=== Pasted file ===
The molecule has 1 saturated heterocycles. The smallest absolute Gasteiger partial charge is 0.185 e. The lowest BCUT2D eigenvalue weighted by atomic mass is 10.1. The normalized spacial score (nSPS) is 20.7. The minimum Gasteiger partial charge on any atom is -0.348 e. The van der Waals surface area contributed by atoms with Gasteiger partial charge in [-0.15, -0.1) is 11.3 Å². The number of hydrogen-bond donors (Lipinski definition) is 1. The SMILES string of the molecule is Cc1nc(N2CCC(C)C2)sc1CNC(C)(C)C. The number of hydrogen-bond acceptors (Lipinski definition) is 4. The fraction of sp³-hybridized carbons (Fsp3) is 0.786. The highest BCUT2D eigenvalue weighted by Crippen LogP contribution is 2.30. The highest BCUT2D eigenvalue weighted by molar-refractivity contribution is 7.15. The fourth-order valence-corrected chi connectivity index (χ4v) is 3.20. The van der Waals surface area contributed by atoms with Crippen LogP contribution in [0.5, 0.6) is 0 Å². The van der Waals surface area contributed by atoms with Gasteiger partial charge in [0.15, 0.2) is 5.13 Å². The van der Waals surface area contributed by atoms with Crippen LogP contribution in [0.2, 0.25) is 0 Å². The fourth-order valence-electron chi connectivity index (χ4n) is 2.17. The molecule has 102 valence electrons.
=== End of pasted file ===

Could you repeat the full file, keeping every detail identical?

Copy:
The molecule has 1 saturated heterocycles. The smallest absolute Gasteiger partial charge is 0.185 e. The lowest BCUT2D eigenvalue weighted by atomic mass is 10.1. The normalized spacial score (nSPS) is 20.7. The minimum Gasteiger partial charge on any atom is -0.348 e. The van der Waals surface area contributed by atoms with Gasteiger partial charge in [-0.15, -0.1) is 11.3 Å². The number of hydrogen-bond donors (Lipinski definition) is 1. The SMILES string of the molecule is Cc1nc(N2CCC(C)C2)sc1CNC(C)(C)C. The number of hydrogen-bond acceptors (Lipinski definition) is 4. The fraction of sp³-hybridized carbons (Fsp3) is 0.786. The highest BCUT2D eigenvalue weighted by Crippen LogP contribution is 2.30. The highest BCUT2D eigenvalue weighted by molar-refractivity contribution is 7.15. The fourth-order valence-corrected chi connectivity index (χ4v) is 3.20. The van der Waals surface area contributed by atoms with Crippen LogP contribution in [0.5, 0.6) is 0 Å². The van der Waals surface area contributed by atoms with Gasteiger partial charge in [0.15, 0.2) is 5.13 Å². The van der Waals surface area contributed by atoms with Crippen LogP contribution in [0.2, 0.25) is 0 Å². The fourth-order valence-electron chi connectivity index (χ4n) is 2.17. The molecule has 102 valence electrons.